As oil and gas production continues to expand by leaps and bounds across the country, more and more people are concerned about the threats to human health and the environment. New organizations are cropping up every place, and their members are not necessarily people who would describe themselves as environmentalists or liberals. Some of these individuals are politically conservative and may even be very supportive of the oil and gas industry or be mineral owners.
For example, a homeowner in Texas stated: "I'm a drill here, drill now, kind of guy, but I want them to do it responsibly and respect property owners." A welder in Colorado stated: "I understand there has to be industry, and I don’t mind the industry being oil and gas or drilling. I in fact support it, but there’s got to be a better way to protect ourselves--a better way of doing the process.” Quotes like these are cropping up all over the place.
In Colorado, 18 organizations just released information on the number of oil and gas-related spills in Colorado each year. According to these organizations, in 2010 and 2011, there were nearly 500 spills per year. That is a frightening number, and newsworthy.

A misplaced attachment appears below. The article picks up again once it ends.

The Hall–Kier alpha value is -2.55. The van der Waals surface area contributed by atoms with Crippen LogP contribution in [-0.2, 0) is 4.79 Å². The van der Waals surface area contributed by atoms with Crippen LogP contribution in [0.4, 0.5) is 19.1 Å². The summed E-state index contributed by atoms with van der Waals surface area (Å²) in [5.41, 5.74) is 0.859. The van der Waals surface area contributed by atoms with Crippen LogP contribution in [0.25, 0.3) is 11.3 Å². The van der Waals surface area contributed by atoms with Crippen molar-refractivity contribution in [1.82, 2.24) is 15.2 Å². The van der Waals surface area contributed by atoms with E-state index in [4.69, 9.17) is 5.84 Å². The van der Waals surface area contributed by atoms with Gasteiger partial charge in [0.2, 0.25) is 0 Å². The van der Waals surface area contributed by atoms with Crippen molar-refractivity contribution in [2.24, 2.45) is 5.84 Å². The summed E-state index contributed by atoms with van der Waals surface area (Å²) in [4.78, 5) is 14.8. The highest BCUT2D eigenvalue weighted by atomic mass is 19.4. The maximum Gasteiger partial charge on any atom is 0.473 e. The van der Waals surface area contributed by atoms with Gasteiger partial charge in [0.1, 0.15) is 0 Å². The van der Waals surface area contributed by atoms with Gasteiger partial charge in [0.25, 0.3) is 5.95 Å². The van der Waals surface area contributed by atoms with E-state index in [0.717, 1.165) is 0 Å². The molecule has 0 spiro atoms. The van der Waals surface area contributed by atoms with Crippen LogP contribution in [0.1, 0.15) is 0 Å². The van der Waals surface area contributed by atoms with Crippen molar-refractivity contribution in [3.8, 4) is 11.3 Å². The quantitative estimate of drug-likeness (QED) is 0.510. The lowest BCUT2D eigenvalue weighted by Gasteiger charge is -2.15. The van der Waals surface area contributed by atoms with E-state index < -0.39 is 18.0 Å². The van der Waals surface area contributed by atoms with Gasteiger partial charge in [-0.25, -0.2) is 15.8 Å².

What is also newsworthy is that 16 of the 18 organizations releasing this information are not environmental groups. They include: Commerce City Unity NOW, Elbert County Oil and Gas Interest Group, Longmont Citizens for Responsible Oil and Gas Regulation, Erie Rising, Citizens for Huerfano County, South Park Coalition, What the Frack?!, Coloradoans for Fair Rates and Clean Energy, Citizens for a Healthy Community, Renewable Communities Alliance, Routt County Frack, Be The Change, Rifle-Silt-Peach Valley-New Castle Coalition, and Frack-files.
As the oil and gas industry continues to expand into backyards and schoolyards across the country, leaving in its wake poisoned air, spills, contaminated groundwater, and more, an increasing number of Americans from all along the ideological spectrum will be raising their voices together in opposition to shoddy practices, insufficient rules, and lax enforcement.